Without these three principles, the individual has no possibility to create new karma. Once the physical body is dead, there is no free will any longer. It is a fact that the individual is not aware of such a loss, and we can also ask ourselves how many persons – even as they live on the physical plane – have a real free will regarding their lives and make important decisions, and how many blindly follow the circumstances. However, in the second scenario, thoughtless “irresponsibility” is also their choice, for which they must pay a heavy price.
Once death takes place, there is no new karma. In the final moments of the physical brain’s life, the contents and trajectory of the entire afterlife period are determined.
In these instants, which may take something between 30 to 90 seconds, there is a complete and most accurate recapitulation of the human existence now ending. It is during this minute or minute and a half that the “script” and the road map emerge like a resulting vector to determine the entire process of 1,000 to 3,000 years (on the average) which will take him up to a new existence.
Thus the fancy that someone can “do whatever he wants” during afterlife results from the idealizing imagination of persons who ignore what is the human consciousness after the destruction of the physical body, and how it works.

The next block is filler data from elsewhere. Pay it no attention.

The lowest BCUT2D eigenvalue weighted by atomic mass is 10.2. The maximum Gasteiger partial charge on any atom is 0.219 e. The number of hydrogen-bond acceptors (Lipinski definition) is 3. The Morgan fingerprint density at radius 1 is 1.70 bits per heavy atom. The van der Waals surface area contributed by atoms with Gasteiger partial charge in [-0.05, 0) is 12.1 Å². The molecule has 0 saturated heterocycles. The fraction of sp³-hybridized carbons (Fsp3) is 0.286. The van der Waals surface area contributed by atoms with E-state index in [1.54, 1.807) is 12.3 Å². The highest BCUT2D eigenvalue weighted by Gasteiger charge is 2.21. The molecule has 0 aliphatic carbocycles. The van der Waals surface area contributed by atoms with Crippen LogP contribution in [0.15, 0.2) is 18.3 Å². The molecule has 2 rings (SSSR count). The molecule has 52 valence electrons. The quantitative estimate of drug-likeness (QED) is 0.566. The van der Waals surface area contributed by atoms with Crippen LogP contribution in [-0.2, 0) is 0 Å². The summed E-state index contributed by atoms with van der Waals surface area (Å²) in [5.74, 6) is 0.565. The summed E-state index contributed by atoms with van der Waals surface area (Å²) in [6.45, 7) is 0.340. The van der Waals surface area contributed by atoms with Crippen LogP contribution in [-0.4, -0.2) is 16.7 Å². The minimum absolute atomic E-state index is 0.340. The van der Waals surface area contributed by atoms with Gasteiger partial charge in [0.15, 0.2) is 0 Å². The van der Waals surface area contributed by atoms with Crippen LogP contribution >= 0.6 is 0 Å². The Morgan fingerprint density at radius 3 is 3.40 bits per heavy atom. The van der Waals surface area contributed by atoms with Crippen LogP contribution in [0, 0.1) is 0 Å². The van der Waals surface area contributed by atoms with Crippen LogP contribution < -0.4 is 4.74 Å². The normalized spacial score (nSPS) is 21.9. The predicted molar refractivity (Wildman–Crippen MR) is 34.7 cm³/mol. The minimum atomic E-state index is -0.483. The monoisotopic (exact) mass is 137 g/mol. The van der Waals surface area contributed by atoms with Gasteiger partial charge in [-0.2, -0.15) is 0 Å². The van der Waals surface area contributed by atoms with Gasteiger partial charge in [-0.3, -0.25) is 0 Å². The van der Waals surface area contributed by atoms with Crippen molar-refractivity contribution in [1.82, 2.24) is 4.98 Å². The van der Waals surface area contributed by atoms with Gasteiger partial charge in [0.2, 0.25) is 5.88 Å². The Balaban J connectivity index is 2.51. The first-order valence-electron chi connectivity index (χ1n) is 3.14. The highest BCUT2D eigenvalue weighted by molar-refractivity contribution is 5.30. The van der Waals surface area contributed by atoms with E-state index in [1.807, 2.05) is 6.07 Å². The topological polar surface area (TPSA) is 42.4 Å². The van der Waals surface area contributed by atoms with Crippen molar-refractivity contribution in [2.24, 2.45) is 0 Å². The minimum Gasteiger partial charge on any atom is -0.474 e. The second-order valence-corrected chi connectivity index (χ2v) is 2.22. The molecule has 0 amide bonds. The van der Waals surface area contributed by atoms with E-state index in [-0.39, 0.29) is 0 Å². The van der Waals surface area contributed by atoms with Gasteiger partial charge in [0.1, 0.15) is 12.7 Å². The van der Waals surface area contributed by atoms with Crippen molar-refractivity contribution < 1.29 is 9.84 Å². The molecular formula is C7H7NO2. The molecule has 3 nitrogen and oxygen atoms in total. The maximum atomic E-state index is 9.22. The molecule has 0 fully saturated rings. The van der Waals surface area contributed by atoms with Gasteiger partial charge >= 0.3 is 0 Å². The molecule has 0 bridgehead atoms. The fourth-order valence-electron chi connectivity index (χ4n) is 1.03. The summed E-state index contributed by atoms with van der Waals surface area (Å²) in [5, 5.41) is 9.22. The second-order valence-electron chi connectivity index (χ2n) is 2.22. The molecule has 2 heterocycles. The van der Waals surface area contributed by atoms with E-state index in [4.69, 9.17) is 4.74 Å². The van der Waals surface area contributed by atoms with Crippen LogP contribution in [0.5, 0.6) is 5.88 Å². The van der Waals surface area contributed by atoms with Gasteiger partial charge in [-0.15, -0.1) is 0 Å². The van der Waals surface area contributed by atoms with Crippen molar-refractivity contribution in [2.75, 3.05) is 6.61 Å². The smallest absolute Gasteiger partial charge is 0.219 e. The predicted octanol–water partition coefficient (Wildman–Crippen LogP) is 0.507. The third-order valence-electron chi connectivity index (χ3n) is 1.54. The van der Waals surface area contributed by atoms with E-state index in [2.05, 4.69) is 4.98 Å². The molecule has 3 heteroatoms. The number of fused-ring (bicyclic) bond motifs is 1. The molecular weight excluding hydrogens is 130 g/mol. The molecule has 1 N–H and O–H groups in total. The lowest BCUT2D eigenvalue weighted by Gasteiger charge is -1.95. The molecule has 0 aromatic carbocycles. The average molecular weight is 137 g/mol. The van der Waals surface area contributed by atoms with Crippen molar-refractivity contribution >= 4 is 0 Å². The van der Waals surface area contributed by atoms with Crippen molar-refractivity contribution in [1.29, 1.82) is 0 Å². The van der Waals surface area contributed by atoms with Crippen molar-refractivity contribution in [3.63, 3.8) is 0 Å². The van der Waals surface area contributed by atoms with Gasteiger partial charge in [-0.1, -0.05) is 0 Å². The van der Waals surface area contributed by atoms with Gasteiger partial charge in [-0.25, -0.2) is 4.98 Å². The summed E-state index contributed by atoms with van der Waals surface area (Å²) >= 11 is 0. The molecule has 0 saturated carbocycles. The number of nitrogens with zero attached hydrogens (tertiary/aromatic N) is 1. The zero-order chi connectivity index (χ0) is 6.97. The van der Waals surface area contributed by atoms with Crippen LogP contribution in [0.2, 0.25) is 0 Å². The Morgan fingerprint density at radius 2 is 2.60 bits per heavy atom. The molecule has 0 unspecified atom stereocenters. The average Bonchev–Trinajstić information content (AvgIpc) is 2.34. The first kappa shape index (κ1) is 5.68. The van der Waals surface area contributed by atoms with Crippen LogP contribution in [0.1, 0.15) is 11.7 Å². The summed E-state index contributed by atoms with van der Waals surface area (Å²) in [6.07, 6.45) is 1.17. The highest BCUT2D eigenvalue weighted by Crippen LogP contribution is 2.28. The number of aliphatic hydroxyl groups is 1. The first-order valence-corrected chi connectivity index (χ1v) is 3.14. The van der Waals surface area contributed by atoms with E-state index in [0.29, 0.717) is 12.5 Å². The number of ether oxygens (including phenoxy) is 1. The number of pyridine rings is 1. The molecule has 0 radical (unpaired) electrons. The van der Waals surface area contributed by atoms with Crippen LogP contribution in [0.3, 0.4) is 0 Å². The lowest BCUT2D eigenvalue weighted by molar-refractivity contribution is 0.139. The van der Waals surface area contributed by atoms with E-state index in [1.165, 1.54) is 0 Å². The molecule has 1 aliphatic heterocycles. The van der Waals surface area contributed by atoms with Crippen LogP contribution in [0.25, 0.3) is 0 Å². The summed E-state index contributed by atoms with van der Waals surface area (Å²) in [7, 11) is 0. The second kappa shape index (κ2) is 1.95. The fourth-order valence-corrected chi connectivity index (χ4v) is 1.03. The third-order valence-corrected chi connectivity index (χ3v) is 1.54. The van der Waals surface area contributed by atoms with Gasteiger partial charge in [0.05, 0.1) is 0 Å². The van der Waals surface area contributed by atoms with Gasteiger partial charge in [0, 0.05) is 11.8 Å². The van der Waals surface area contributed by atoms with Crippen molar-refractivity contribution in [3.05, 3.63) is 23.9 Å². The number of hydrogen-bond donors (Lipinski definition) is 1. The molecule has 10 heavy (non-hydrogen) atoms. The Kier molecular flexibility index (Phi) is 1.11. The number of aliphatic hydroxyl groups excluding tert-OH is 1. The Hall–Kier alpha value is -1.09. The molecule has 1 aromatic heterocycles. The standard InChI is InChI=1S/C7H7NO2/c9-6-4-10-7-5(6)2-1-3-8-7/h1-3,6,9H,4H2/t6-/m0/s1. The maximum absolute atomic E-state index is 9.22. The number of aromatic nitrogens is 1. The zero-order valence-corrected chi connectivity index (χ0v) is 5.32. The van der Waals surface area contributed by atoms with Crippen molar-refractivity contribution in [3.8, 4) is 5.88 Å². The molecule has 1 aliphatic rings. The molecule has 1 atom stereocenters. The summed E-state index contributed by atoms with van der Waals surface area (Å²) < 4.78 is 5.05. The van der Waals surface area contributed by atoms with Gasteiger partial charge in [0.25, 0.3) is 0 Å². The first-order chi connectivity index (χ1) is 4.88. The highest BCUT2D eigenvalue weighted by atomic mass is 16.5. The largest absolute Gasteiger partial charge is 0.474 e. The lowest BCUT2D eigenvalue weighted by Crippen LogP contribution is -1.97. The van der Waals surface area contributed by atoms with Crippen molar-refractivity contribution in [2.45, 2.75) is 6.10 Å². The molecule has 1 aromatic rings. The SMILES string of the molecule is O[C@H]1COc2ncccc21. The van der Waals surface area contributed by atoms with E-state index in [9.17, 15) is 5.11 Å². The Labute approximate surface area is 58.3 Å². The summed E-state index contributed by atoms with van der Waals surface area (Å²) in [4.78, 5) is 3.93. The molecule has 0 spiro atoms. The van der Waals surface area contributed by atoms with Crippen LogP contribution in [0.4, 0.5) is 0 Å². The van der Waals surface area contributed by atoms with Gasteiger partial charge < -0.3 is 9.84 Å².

Such an absence of knowledge can be overcome by the study of the classical teachings on metempsychosis or reincarnation. There are “Immortal” beings (to use the Taoist term) who have an intimacy with Nirvana, which they have renounced with the sole aim of helping our mankind. They know the workings of Devachan and of every phase in afterlife. Some of these beings transmitted the divine knowledge available to us. We can use our free will about studying such teachings, and this is a privilege to every truth-seeker.
The idea of Devachan makes me feel sadness. There is sense of losing something, yet I can’t define such a feeling. Perhaps my notion of bliss in the afterlife is too material. The fact is that the Devachan suggests to me the idea of isolation.